Diving Jeju
Jeju Island doesn’t just have an abundance of natural heritage on land; it is also covered by a body of beautiful blue ocean. Because it is situated at the southern end of the Korean Peninsula, it enjoys warm ocean currents all year round. Add the profusion of aquatic wildlife and it holds up well against the best areas in Southeast Asia. Needless to say, it has become a diver’s dream.

Night Diving in Jeju
One thing you cannot miss while on Jeju Island is the night diving. With the world’s longest-running ceasefire in place between South Korea and its volatile neighbour, night diving is generally forbidden, and there are only a few parts of the country where it is allowed. Among these, Jeju Island surpasses them all, with no specific restrictions on night diving at certain sites, including the shallow waters around the popular Mun Island.

After nightfall, herbivorous marine creatures sleep in distinct areas, so photographing this marine life is relatively easy after dark. Predators, however, become very active during this time, looking for prey or a mate, both of which are more difficult to undertake during daylight hours.


Mun Island (문섬)
Both boat diving and shore diving are possible here. You will find soft coral colonies and marine life at a wide range of depths (14–30 metres). Macro and wide-angle photography opportunities are widely available, and you can also find subjects to photograph on the sea floor. You should be vigilant of the strong tidal currents that occur throughout the year.

Sung San Dive Point (성산다이빙)

Boat diving is typical on the east side of the island, near Seongsan Ilchulbong. However, various sites can be accessed via the beach as well. Educational and night diving is excellent, but the varying currents make finding your way around a challenging task. A thorough briefing of the area before getting into the water is highly advisable for a safe and productive dive. Requesting a guide to help you is also recommended. At Jariyeo Point, one can find groups of Jari and saw-edged perch roaming around the area.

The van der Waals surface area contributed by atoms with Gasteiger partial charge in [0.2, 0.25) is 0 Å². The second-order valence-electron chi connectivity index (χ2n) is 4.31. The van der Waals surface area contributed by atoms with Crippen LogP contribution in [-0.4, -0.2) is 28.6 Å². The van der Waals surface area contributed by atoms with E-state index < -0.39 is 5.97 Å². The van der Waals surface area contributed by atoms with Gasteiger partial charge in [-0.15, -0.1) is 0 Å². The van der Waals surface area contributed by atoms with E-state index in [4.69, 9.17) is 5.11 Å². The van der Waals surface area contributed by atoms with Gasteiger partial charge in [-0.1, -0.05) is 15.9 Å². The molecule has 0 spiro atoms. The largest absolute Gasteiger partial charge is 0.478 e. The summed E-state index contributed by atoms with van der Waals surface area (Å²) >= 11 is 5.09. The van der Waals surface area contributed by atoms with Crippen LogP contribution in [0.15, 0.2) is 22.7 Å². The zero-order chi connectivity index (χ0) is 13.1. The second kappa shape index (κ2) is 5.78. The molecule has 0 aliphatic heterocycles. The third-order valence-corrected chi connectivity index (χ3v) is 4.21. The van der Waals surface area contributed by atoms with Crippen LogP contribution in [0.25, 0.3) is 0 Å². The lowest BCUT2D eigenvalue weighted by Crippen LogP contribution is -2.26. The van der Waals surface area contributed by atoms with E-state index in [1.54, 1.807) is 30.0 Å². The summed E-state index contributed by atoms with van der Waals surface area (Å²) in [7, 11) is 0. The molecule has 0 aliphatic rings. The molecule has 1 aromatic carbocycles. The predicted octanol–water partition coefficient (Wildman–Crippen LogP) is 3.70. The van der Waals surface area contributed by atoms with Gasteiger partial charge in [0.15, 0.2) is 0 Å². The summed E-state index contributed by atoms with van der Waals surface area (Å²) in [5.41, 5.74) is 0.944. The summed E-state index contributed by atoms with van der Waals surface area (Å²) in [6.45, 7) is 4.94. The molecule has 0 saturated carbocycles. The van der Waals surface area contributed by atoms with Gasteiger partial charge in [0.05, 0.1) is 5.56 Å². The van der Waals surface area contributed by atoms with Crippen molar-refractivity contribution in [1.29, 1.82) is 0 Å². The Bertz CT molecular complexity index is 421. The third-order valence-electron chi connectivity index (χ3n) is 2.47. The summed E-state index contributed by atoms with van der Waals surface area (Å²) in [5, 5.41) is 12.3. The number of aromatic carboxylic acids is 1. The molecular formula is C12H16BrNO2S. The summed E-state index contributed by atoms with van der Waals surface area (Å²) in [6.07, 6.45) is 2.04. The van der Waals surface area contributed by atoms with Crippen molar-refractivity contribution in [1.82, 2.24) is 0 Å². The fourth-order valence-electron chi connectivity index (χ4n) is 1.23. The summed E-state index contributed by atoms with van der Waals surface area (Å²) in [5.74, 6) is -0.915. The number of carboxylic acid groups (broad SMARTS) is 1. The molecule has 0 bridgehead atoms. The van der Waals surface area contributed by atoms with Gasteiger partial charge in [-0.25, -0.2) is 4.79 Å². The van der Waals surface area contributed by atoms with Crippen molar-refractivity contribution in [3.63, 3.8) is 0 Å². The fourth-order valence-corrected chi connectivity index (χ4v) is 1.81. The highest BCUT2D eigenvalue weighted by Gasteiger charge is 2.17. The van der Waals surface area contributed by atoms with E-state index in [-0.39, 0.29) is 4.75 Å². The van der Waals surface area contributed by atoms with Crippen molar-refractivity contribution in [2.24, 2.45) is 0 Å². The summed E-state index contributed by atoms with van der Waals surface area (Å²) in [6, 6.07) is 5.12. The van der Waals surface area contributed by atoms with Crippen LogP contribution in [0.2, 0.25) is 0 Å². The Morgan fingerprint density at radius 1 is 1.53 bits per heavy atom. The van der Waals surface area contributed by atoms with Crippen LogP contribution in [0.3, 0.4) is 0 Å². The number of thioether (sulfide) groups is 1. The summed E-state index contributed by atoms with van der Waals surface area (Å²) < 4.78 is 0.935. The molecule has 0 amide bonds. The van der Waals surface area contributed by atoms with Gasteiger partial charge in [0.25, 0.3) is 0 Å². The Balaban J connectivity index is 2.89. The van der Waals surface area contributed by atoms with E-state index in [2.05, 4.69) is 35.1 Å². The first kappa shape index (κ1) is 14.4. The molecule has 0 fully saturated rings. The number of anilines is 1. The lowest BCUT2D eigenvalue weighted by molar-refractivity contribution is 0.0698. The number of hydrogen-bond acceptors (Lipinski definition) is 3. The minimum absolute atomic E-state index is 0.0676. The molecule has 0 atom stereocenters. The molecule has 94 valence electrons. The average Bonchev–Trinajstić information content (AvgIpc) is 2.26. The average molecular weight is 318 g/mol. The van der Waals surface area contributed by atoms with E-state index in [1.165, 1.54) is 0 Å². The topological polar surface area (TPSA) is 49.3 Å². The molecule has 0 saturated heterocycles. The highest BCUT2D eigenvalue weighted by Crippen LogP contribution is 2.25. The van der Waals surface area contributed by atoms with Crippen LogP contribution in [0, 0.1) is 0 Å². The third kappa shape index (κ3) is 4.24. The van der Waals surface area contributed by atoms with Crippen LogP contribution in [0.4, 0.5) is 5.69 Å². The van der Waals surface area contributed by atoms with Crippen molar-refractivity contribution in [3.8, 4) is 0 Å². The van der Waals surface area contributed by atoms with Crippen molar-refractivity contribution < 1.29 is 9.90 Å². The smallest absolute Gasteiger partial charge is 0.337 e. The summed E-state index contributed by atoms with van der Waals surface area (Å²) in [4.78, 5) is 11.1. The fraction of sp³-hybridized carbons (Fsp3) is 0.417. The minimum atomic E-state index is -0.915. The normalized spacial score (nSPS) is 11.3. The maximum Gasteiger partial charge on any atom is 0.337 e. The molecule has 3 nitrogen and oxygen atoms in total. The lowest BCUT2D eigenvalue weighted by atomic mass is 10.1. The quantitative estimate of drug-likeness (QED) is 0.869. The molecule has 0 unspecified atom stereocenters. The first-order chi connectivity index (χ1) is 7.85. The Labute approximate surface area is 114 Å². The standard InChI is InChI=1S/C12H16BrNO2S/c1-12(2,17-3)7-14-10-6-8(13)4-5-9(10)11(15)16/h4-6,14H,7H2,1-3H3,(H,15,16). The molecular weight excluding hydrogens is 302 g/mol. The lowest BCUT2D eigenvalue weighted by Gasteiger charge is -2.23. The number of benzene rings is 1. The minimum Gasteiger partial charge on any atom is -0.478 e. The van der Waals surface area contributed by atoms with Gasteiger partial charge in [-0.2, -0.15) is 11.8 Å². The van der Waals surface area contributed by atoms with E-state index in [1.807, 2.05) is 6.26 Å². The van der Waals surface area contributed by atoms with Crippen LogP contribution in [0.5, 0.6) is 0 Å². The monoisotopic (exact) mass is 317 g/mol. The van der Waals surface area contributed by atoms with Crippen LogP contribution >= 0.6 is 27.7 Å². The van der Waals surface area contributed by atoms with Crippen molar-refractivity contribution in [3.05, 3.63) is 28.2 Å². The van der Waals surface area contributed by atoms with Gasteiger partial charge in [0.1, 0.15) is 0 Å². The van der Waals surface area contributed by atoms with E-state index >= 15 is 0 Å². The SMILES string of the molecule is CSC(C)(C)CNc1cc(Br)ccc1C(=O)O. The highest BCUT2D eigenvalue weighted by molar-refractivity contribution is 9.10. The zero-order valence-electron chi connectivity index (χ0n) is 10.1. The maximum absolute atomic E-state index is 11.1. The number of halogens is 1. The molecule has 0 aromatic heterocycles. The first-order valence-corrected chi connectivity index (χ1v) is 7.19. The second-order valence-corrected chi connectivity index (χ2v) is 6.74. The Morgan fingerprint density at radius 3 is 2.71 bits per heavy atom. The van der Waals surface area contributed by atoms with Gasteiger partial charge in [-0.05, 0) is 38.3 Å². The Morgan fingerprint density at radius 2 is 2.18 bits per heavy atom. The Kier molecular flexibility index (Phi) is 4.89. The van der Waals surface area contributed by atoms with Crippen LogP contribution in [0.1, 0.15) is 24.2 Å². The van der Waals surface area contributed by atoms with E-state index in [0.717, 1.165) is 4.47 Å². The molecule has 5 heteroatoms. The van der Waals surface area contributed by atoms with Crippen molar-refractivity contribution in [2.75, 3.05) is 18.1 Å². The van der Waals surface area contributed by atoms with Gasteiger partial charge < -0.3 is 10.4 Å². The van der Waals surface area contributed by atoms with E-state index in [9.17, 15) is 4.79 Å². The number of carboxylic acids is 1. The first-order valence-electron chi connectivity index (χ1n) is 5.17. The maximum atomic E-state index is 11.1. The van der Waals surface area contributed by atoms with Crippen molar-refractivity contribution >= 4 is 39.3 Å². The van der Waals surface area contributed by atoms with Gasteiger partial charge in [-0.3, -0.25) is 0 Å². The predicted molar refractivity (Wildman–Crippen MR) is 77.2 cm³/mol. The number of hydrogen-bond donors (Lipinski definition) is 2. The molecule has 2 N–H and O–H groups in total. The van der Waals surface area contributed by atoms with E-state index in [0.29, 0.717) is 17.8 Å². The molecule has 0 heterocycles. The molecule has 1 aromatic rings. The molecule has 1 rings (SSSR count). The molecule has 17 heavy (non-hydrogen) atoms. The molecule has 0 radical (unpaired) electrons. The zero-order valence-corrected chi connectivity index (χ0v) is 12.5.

TOP: From the boat, you can see the Seongsan Ilchulbong, a UNESCO World Natural Heritage Site BELOW: A filefish with its striped catfish companions: Jeju Island has a very healthy marine ecosystem

Sa Su Hang Beach Point (제주시 사수항비치포인트)

This site is near a port. The seabed is made up of sand and bedrock, and one can find numerous octopuses, filefishes, and flatheads. The area is rife with plankton, which attract many different kinds of marine life, and provide an ideal opportunity for macro photographers. Because of the site’s close proximity to the port, the passing boats, and the shallow waters, a dive tender is needed when leaving the area.

Smaller and medium-sized marine animals tend to be found in the waters around Jeju Island, so careful finning is advised on night dives. An inadvertent fin kick could disturb these slumbering creatures and send them fleeing straight into the jaws of a predator.

For the rest of this article (Asian Diver 2015 Issue 4 Volume 139) and other stories, check out our past issues here or download digital copy here.

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